Skip to main content

Thank you for visiting You are using a browser version with limited support for CSS. To obtain the best experience, we recommend you use a more up to date browser (or turn off compatibility mode in Internet Explorer). In the meantime, to ensure continued support, we are displaying the site without styles and JavaScript.

Issues related to modeling the body mass index–mortality association: the shape of the association and the effects of smoking status


Research on the relationship between body mass index (BMI) and mortality has led to conflicting results; a lack of agreement about how to adjust for confounders, such as smoking status, has added to the problem. Complicating such analyses is the fact that the BMI–mortality association is not a symmetric quadratic relationship; the distribution tends to be skewed to the right, causing the optimal BMI—where mortality is at a minimum—to be overestimated. One way to overcome this problem is by transformation of the BMI distribution to normality. The authors suggest several approaches for doing so, including the use of 1/BMI, or lean body mass index, instead of BMI in modeling. Data sets on 50 cohorts from approximately 30 international studies were used to examine the association (direct, inverse, quadratic or none) between BMI and mortality and to investigate the possible interaction of smoking status. Of the 50 cohorts, 36 showed a quadratic association between BMI and mortality, 10 showed no association and 1 showed a direct association between lean BMI and mortality. Only three cohorts showed a significant interaction between BMI and smoking, which was approximately what one would expect from a 5% significance test, even if no interaction existed. The association between BMI and mortality is not changed when smoking status is ignored in a model or when data on smokers are excluded from analysis. The methodology used in this study could be extended to look for other interactions.

This is a preview of subscription content

Access options

Buy article

Get time limited or full article access on ReadCube.


All prices are NET prices.

Figure 1
Figure 2


  1. McGee DL, Diverse Populations Collaboration. Body mass index and mortality: a meta-analysis based on person-level data from twenty-six observational studies. Ann Epidemiol 2005; 15: 87–97.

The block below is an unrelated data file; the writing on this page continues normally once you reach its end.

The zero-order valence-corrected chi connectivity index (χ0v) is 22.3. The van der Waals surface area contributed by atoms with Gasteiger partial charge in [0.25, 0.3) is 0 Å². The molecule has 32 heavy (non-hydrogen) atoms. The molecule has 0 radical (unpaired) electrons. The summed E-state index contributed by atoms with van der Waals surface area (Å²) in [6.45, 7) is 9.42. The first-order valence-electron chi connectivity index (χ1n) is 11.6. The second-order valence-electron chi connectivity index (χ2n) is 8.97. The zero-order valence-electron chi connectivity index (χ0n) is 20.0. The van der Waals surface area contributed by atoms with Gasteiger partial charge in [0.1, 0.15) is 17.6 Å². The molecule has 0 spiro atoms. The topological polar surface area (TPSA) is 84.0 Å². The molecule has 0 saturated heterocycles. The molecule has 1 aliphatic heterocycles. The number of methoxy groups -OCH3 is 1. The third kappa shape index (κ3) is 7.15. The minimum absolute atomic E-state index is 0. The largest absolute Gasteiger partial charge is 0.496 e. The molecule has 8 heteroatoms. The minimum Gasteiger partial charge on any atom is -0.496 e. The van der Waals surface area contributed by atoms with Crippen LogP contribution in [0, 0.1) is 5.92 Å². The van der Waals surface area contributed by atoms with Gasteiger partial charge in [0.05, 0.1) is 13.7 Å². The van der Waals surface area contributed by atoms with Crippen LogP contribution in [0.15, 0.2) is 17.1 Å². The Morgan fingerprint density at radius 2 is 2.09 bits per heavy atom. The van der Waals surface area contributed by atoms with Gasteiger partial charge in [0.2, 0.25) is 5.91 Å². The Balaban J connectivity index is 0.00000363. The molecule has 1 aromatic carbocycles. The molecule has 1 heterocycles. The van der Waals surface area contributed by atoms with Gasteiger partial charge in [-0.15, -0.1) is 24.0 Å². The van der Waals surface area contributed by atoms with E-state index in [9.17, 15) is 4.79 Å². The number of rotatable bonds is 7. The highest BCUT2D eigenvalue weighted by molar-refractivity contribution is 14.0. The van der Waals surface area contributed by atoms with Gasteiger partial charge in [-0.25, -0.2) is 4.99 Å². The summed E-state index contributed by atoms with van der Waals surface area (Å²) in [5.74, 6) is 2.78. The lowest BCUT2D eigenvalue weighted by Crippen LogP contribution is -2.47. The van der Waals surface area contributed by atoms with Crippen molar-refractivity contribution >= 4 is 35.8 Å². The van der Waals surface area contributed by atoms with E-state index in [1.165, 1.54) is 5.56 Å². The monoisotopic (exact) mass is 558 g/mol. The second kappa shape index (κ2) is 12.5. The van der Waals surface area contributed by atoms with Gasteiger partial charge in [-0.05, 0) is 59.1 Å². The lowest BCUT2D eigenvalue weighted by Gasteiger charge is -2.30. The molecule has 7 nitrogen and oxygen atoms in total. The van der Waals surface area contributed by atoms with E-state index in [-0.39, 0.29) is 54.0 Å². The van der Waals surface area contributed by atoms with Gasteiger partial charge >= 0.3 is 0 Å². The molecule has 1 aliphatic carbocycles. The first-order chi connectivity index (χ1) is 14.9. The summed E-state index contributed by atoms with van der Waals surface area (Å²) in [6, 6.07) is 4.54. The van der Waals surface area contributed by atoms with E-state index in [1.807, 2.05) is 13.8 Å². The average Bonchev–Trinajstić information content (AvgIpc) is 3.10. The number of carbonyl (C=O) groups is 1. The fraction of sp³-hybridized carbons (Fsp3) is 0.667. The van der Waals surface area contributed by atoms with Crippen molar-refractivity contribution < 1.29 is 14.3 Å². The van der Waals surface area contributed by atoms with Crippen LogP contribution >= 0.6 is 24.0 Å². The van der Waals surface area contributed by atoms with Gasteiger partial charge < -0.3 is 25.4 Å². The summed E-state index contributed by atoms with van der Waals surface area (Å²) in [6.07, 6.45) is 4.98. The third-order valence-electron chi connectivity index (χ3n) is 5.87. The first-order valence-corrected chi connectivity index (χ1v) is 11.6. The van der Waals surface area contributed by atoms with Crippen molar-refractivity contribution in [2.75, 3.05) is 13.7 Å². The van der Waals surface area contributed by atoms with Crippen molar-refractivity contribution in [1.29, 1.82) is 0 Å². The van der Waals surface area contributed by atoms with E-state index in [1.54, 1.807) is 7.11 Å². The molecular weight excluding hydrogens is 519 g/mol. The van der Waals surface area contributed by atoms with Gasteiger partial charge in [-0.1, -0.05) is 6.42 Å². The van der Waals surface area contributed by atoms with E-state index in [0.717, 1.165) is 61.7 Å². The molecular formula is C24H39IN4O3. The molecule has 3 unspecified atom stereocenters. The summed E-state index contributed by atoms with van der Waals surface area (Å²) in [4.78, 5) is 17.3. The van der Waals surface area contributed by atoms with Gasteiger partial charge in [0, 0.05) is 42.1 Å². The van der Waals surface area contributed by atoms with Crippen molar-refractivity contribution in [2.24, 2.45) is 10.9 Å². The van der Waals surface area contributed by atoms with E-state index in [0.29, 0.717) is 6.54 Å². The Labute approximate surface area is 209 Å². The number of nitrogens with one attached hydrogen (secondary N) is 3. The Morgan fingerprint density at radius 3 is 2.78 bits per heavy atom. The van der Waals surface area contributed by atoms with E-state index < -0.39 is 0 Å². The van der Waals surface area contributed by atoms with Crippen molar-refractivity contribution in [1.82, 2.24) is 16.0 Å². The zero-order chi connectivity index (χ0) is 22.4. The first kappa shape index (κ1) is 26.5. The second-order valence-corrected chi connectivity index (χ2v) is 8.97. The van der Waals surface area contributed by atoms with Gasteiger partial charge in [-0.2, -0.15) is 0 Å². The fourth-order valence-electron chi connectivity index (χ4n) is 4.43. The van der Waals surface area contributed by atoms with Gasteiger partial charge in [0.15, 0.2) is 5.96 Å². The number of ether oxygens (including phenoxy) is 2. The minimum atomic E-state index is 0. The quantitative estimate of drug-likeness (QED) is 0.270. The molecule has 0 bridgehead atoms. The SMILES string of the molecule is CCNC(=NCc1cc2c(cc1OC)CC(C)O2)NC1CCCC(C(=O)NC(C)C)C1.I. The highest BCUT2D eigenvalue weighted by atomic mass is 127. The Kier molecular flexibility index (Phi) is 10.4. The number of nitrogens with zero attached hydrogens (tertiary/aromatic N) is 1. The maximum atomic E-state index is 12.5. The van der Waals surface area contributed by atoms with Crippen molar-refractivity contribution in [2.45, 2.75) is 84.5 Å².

Article  Google Scholar 

  2. Durazo-Arvizu R, McGee D, Li Z, Cooper R . Establishing the nadir of the body mass index–mortality relationship: a case study. J Am Stat Assoc 1997; 92: 1312–1319.

    Article  Google Scholar 

  3. Waaler HT . Height, weight and mortality. The Norwegian experience. Acta Med Scand Suppl 1984; 679: 1–56.

    CAS  PubMed  Google Scholar 

  4. Goetghebeur E, Pocock SJ . Detection and estimation of J-shaped risk–response relationships. J R Stat Soc Ser A Stat Soc 1995; 158: 107–121.

    Article  Google Scholar 

  5. Allison DB, Faith MS . On estimating the minima of BMI–mortality curves. Int J Obes Relat Metab Disord 1996; 20: 496–498.

    CAS  PubMed  Google Scholar 

  6. Cornfield J, Gordon T, Smith WW . Quantal response curves for experimentally uncontrolled variables. Bull Int Stat Inst 1961; 38: 97–115.

    Google Scholar 

  7. Kay R, Little S . Transformations of the explanatory variables in the logistic regression model for binary data. Biometrika 1987; 74: 495–501.

    Article  Google Scholar 

  8. Nevill AM, Holder RL . Body mass index: a measure of fatness or leanness? Br J Nutr 1995; 73: 507–516.

    CAS  Article  Google Scholar 

  9. BMI in Diverse Populations Collaborative Group. Effect of smoking on the body mass index–mortality relation: empirical evidence from 15 studies. Am J Epidemiol 1999; 150: 1297–1308.

    Article  Google Scholar 

Download references

Author information

Authors and Affiliations


Corresponding author

Correspondence to R A Durazo-Arvizu.

Rights and permissions

Reprints and Permissions

About this article

Cite this article

Durazo-Arvizu, R., Cooper, R. Issues related to modeling the body mass index–mortality association: the shape of the association and the effects of smoking status. Int J Obes 32, S52–S55 (2008).

Download citation

  • Published:

  • Issue Date:

  • DOI:


  • BMI
  • all-cause mortality
  • model
  • smoking
  • confounders
  • data exclusion

Further reading


Quick links